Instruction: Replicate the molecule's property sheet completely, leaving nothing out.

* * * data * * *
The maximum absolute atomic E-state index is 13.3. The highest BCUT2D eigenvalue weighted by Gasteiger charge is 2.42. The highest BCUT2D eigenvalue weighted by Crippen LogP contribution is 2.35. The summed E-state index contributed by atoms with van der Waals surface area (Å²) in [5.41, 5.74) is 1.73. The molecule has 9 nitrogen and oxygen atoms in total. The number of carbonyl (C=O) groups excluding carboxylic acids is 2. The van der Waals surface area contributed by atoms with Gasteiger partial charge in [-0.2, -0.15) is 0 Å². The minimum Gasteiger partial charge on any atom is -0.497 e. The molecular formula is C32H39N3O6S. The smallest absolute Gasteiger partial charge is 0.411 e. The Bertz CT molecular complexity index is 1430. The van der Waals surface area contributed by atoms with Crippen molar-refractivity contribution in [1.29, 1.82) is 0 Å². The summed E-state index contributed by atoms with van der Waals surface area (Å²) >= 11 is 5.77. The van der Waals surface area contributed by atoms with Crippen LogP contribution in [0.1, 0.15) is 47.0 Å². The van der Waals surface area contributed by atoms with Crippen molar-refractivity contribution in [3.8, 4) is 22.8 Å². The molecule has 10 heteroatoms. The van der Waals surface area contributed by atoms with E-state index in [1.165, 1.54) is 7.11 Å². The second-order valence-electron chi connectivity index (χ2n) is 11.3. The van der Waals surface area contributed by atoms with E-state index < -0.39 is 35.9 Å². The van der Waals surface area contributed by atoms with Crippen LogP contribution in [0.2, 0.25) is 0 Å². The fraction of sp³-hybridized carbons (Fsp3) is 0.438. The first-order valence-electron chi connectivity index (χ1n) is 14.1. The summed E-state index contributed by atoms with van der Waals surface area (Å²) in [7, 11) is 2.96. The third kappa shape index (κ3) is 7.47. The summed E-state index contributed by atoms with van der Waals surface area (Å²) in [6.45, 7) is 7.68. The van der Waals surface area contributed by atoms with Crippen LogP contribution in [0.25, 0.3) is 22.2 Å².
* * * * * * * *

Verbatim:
The maximum absolute atomic E-state index is 13.3. The highest BCUT2D eigenvalue weighted by Gasteiger charge is 2.42. The highest BCUT2D eigenvalue weighted by Crippen LogP contribution is 2.35. The summed E-state index contributed by atoms with van der Waals surface area (Å²) in [5.41, 5.74) is 1.73. The molecule has 9 nitrogen and oxygen atoms in total. The number of carbonyl (C=O) groups excluding carboxylic acids is 2. The van der Waals surface area contributed by atoms with Gasteiger partial charge in [-0.2, -0.15) is 0 Å². The minimum Gasteiger partial charge on any atom is -0.497 e. The molecular formula is C32H39N3O6S. The smallest absolute Gasteiger partial charge is 0.411 e. The Bertz CT molecular complexity index is 1430. The van der Waals surface area contributed by atoms with Crippen molar-refractivity contribution in [1.29, 1.82) is 0 Å². The summed E-state index contributed by atoms with van der Waals surface area (Å²) >= 11 is 5.77. The van der Waals surface area contributed by atoms with Crippen LogP contribution in [0.1, 0.15) is 47.0 Å². The van der Waals surface area contributed by atoms with Crippen molar-refractivity contribution in [3.8, 4) is 22.8 Å². The molecule has 10 heteroatoms. The van der Waals surface area contributed by atoms with E-state index in [1.165, 1.54) is 7.11 Å². The second-order valence-electron chi connectivity index (χ2n) is 11.3. The van der Waals surface area contributed by atoms with E-state index < -0.39 is 35.9 Å². The van der Waals surface area contributed by atoms with Crippen LogP contribution in [0.2, 0.25) is 0 Å². The fraction of sp³-hybridized carbons (Fsp3) is 0.438. The first-order valence-electron chi connectivity index (χ1n) is 14.1. The summed E-state index contributed by atoms with van der Waals surface area (Å²) in [7, 11) is 2.96. The third kappa shape index (κ3) is 7.47. The summed E-state index contributed by atoms with van der Waals surface area (Å²) in [6.45, 7) is 7.68. The van der Waals surface area contributed by atoms with Crippen LogP contribution in [0.25, 0.3) is 22.2 Å².